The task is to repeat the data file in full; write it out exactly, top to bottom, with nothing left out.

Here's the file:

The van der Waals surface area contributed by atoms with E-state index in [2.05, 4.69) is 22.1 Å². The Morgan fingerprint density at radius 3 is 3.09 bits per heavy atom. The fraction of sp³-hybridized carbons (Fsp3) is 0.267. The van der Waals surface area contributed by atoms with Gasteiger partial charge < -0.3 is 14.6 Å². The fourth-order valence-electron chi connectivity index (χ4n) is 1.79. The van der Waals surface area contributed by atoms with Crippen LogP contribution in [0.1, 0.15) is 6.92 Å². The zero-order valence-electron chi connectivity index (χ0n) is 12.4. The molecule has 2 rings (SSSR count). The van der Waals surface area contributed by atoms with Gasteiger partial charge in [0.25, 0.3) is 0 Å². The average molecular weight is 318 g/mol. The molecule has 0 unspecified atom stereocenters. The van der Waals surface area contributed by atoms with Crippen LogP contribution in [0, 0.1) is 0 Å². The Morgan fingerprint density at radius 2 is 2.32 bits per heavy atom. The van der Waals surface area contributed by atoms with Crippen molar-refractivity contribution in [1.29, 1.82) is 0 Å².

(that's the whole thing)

The van der Waals surface area contributed by atoms with E-state index in [2.05, 4.69) is 22.1 Å². The Morgan fingerprint density at radius 3 is 3.09 bits per heavy atom. The fraction of sp³-hybridized carbons (Fsp3) is 0.267. The van der Waals surface area contributed by atoms with Gasteiger partial charge < -0.3 is 14.6 Å². The fourth-order valence-electron chi connectivity index (χ4n) is 1.79. The van der Waals surface area contributed by atoms with Crippen LogP contribution in [0.1, 0.15) is 6.92 Å². The zero-order valence-electron chi connectivity index (χ0n) is 12.4. The molecule has 2 rings (SSSR count). The van der Waals surface area contributed by atoms with Gasteiger partial charge in [0.25, 0.3) is 0 Å². The average molecular weight is 318 g/mol. The molecule has 0 unspecified atom stereocenters. The van der Waals surface area contributed by atoms with Crippen LogP contribution in [0, 0.1) is 0 Å². The Morgan fingerprint density at radius 2 is 2.32 bits per heavy atom. The van der Waals surface area contributed by atoms with Crippen molar-refractivity contribution in [1.29, 1.82) is 0 Å².